The United States does “not yet know the motive for the attack” on a US convoy in Nigeria Tuesday, but has “no indications at this time that it was targeted against our Mission,” Secretary of State Antony Blinken said Wednesday.
According to the top US diplomat, “the convoy was carrying nine Nigerian nationals: five employees of the US Mission to Nigeria and four members of the Nigeria Police Force.”
“They were traveling in advance of a planned visit by US Mission personnel to a US-funded flood response project in Anambra,” he said in a statement.
At least four people were killed in the attack by “unknown assailants” on the two vehicle convoy, Blinken said, and the other five remain unaccounted for.
Local police told CNN on Tuesday that two of the people killed were US Mission workers and two were police officers.
Blinken extended his condolences “to the families of those killed in the attack,” as well as vowed “to do everything possible to safely recover those who remain missing.”
“US Mission personnel are working urgently with Nigerian counterparts to ascertain the location and condition of the members of the convoy who are unaccounted for,” he said, adding: “We condemn in the strongest terms this attack. We will work closely with our Nigerian law enforcement colleagues in seeking to bring those responsible to justice.”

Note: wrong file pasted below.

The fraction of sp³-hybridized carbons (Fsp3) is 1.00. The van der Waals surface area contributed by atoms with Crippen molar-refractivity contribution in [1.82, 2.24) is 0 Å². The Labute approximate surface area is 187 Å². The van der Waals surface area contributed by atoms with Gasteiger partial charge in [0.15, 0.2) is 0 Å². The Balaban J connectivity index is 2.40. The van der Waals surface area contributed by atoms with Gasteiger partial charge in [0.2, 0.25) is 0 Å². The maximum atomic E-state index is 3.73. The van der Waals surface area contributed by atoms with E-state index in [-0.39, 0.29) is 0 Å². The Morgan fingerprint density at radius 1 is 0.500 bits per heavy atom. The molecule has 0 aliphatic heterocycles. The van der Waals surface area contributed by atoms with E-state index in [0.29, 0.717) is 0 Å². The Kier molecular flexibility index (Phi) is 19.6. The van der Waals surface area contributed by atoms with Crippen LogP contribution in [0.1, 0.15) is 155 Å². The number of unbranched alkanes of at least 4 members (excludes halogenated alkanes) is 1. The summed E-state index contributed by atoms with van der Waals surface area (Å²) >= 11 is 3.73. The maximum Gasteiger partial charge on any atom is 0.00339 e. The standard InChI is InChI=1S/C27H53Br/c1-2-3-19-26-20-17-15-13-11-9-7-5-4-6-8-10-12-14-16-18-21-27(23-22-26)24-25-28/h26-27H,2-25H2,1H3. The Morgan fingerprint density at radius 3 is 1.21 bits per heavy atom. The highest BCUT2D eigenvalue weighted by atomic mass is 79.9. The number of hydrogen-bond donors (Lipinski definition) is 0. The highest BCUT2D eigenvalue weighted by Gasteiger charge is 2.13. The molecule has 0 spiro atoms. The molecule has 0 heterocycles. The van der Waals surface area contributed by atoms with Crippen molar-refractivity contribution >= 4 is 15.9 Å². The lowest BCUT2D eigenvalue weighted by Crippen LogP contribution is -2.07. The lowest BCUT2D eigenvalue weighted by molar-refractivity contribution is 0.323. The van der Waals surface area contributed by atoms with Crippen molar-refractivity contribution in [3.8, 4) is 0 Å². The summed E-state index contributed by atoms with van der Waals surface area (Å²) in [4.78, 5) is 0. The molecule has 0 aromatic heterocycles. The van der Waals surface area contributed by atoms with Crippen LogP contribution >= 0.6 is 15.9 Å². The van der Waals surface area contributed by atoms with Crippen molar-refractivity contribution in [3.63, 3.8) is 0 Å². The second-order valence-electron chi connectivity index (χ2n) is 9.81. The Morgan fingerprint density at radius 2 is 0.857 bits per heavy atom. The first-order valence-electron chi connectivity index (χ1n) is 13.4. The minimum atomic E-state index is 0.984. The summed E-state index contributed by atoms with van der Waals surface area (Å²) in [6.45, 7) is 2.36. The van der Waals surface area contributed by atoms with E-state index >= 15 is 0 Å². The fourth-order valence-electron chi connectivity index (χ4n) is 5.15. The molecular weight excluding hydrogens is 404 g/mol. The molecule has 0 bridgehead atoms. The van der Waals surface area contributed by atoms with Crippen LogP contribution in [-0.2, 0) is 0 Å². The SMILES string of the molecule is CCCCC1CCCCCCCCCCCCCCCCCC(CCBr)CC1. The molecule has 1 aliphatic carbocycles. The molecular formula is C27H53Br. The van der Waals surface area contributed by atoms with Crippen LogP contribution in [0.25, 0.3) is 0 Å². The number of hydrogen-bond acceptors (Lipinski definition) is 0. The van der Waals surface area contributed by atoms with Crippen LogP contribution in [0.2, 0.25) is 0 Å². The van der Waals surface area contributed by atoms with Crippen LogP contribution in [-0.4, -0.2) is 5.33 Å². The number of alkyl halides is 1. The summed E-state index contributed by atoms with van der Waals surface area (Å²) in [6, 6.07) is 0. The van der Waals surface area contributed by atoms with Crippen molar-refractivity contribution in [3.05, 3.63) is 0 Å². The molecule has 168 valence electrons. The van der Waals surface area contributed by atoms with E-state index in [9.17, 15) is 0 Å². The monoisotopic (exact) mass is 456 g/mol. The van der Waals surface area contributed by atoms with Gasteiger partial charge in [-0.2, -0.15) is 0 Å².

Hours before the attack on the US convoy Tuesday, Blinken spoke with Nigerian President-elect Bola Ahmed Tinubu about the US’ “continued commitment to further strengthening the US-Nigeria relationship with the incoming administration,” according to a State Department readout.
“The Secretary noted that the US-Nigeria partnership is built on shared interests and strong people-to-people ties and that those links should continue to strengthen under President-elect Tinubu’s tenure,” the readout said.
The leaders, according to the readout, “discussed the importance of inclusive leadership that represents all Nigerians, continued comprehensive security cooperation, and reforms to support economic growth.”